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P2.57 A case of difficult diagnosis: neurosyphilis in hiv infected patient
  1. Helena Biasizzo1,
  2. Saša Simčiče;2,
  3. Janez Tomažič3
  1. 1General Hospital Novo Mesto, Novo Mesto – Slovenia
  2. 2Institute if Microbiology and Immunology, Ljubljana – Slovenia
  3. 3Clinic for Infectious Diseases and Febrille Illness, Ljubljana – Slovenia

Abstract

Introduction It is known that HIV infected patients with syphilis are more prone to invasion of T. pallidum into central nervous system. Moreover, the diagnosis of neurosyphilis in HIV infected patients can be particularly difficult and challenging since serological tests in the cerebrospinal fluid (CSF) can often be false negative.

Case report A previously healthy 40- year- old male was admitted to neurology department due to acute left side paresthesia, ataxia and diplopia. Since his head CT and CT-angiography scans were without pathological findings and his symptoms started recovering, he was treated conservatively. His symptoms worsened the next day and MR scan revealed right posterior pontine infarction. As part of routine screening for stroke in young patients, he was tested for HIV and syphilis. Serologic tests for syphilis were positive in serum as were screening and confirmatory tests for HIV infection. CD4+ cell count was 282/mm³ and HIV RNA was 9480 copies/ml. CSF analysis showed elevated protein level (0,70 g/L) and lymphocytic pleocytosis (lymphocytes 30/mm³). CSF- RPR and CSF-TPHA were not reactive. However, because of strong clinical suspicion of meningovascular syphilis, additional serological tests for syphilis in CSF, i.e. CSF-IgG-FTA-ABS and CSF-LIA (Line Immuno Assay), were performed: both were positive. After the confirmation of suspected meningovascular syphilis, treatment with intravenous benzylpenicillin was given for 21 days. Neurological symptoms subsided and patient was discharged with minimal neurological sequelae.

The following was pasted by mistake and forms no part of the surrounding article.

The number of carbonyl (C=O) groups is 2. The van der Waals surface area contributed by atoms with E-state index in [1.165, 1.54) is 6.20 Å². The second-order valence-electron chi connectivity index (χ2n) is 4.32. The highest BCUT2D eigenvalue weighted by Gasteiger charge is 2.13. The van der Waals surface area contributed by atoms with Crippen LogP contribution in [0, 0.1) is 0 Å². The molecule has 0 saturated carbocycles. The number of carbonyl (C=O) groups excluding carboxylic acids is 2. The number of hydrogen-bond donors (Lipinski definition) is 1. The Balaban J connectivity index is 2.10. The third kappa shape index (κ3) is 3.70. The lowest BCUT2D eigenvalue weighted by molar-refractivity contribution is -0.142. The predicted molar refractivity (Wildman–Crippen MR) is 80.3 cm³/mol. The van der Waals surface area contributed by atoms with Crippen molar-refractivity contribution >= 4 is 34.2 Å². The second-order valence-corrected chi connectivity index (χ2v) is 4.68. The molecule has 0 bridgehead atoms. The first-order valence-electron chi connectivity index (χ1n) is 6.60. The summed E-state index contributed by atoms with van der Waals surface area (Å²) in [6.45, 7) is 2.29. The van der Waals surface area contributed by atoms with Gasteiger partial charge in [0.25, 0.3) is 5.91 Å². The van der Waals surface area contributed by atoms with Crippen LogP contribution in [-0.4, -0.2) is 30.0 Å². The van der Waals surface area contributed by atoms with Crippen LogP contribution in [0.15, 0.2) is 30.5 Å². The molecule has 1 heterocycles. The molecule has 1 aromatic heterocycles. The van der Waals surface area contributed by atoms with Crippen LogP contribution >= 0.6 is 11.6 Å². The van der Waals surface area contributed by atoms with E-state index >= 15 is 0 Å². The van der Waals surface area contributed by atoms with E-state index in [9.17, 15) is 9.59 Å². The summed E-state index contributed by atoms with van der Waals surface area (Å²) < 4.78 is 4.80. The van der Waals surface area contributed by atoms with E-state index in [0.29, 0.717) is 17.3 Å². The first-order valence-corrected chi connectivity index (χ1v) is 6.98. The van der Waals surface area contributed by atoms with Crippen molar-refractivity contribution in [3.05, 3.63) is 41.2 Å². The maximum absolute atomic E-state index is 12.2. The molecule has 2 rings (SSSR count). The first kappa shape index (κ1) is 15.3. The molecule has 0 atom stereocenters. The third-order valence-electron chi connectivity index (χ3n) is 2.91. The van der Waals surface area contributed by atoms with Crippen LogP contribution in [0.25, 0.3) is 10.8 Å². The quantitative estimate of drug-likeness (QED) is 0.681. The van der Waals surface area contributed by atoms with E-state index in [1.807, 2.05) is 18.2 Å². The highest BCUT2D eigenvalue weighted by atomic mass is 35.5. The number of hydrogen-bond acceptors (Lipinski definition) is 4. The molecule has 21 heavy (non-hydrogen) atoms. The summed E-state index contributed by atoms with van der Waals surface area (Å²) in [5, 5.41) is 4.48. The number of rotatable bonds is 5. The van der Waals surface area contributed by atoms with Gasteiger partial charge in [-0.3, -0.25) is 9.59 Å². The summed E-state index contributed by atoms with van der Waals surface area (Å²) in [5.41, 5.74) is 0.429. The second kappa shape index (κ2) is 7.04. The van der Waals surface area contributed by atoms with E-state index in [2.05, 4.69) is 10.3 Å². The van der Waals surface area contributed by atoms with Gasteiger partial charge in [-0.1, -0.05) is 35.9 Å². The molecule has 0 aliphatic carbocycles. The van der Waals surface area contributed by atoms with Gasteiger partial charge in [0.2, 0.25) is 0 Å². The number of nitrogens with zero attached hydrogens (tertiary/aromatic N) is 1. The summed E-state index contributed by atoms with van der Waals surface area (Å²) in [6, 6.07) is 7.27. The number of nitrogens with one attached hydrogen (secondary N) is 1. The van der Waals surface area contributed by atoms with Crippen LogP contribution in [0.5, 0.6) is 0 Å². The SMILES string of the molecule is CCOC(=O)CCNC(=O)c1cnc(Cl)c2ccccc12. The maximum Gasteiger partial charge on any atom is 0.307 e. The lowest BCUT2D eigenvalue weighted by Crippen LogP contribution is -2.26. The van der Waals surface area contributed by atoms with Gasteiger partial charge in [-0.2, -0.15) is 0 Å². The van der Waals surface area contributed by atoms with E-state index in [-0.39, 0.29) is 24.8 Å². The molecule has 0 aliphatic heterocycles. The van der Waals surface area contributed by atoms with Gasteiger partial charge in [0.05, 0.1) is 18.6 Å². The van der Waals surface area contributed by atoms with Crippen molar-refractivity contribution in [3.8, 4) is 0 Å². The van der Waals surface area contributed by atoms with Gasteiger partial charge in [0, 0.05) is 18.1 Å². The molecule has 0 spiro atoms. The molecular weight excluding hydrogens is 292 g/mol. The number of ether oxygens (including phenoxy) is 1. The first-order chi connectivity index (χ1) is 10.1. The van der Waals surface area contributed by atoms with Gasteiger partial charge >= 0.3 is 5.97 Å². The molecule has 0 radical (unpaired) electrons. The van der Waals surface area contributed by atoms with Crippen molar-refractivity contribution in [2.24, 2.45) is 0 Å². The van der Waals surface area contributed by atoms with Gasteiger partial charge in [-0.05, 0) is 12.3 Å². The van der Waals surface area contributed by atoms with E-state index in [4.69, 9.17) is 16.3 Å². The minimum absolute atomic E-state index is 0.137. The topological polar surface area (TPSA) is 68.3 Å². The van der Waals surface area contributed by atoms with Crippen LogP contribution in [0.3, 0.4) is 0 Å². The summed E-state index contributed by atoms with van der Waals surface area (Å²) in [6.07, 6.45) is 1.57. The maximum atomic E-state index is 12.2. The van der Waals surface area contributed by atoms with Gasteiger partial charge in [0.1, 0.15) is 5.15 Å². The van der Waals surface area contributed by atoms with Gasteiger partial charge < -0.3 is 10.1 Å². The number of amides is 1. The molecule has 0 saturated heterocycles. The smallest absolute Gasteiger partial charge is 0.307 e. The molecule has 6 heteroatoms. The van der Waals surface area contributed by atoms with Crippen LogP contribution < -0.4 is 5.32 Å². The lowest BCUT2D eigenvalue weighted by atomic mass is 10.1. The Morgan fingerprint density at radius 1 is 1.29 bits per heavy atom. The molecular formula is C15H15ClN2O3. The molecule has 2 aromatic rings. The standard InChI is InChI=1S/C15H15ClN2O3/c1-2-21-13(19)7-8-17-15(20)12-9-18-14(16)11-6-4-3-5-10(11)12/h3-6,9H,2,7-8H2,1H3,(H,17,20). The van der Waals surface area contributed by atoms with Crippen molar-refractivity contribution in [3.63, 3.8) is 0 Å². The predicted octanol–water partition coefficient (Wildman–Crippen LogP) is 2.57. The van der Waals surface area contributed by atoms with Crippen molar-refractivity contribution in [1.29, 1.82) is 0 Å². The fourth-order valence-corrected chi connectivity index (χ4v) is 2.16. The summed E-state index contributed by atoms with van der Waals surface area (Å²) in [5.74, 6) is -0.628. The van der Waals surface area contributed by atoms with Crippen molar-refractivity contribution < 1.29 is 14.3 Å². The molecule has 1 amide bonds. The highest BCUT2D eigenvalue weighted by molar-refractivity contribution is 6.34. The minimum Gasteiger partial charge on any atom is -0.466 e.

Conclusion The correct diagnosis of neurosyphilis in HIV infected patients presents a challenge since serologic tests can be false negative. Therefore, different serologic tests with high specifity and sensitivity should be used, newer tests such as LIA and CIA being particularly helpful. Clinicians should be aware of the characteristics of syphilis and HIV coinfection to establish the correct diagnosis and provide adequate treatment, which will minimise neurological impairments among these patients.

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